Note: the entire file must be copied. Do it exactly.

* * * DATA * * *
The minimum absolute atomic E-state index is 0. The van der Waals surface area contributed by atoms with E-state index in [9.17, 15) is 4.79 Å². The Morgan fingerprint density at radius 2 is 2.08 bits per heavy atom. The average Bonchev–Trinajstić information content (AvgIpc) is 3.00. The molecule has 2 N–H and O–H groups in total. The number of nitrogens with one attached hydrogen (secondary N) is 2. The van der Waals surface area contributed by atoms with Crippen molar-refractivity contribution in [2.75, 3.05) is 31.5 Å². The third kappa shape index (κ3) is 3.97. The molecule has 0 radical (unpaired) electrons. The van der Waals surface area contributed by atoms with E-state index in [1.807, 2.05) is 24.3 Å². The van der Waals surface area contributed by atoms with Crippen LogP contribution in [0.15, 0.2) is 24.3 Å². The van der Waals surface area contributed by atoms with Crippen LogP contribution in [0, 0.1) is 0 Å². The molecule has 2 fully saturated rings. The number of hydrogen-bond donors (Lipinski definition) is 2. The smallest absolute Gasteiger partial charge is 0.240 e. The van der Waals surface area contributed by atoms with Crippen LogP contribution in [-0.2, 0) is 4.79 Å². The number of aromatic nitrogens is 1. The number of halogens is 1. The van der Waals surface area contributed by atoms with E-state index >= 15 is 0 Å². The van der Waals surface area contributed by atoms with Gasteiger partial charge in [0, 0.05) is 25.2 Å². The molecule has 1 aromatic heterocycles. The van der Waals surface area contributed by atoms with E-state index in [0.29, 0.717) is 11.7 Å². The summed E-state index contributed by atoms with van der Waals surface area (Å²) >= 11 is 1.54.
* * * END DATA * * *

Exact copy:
The minimum absolute atomic E-state index is 0. The van der Waals surface area contributed by atoms with E-state index in [9.17, 15) is 4.79 Å². The Morgan fingerprint density at radius 2 is 2.08 bits per heavy atom. The average Bonchev–Trinajstić information content (AvgIpc) is 3.00. The molecule has 2 N–H and O–H groups in total. The number of nitrogens with one attached hydrogen (secondary N) is 2. The van der Waals surface area contributed by atoms with Crippen molar-refractivity contribution in [2.75, 3.05) is 31.5 Å². The third kappa shape index (κ3) is 3.97. The molecule has 0 radical (unpaired) electrons. The van der Waals surface area contributed by atoms with E-state index in [1.807, 2.05) is 24.3 Å². The van der Waals surface area contributed by atoms with Crippen LogP contribution in [0.15, 0.2) is 24.3 Å². The van der Waals surface area contributed by atoms with Crippen LogP contribution in [0, 0.1) is 0 Å². The molecule has 2 fully saturated rings. The number of hydrogen-bond donors (Lipinski definition) is 2. The smallest absolute Gasteiger partial charge is 0.240 e. The van der Waals surface area contributed by atoms with Crippen LogP contribution in [-0.2, 0) is 4.79 Å². The number of aromatic nitrogens is 1. The number of halogens is 1. The van der Waals surface area contributed by atoms with E-state index >= 15 is 0 Å². The van der Waals surface area contributed by atoms with Gasteiger partial charge in [0, 0.05) is 25.2 Å². The molecule has 1 aromatic heterocycles. The van der Waals surface area contributed by atoms with E-state index in [0.29, 0.717) is 11.7 Å². The summed E-state index contributed by atoms with van der Waals surface area (Å²) >= 11 is 1.54.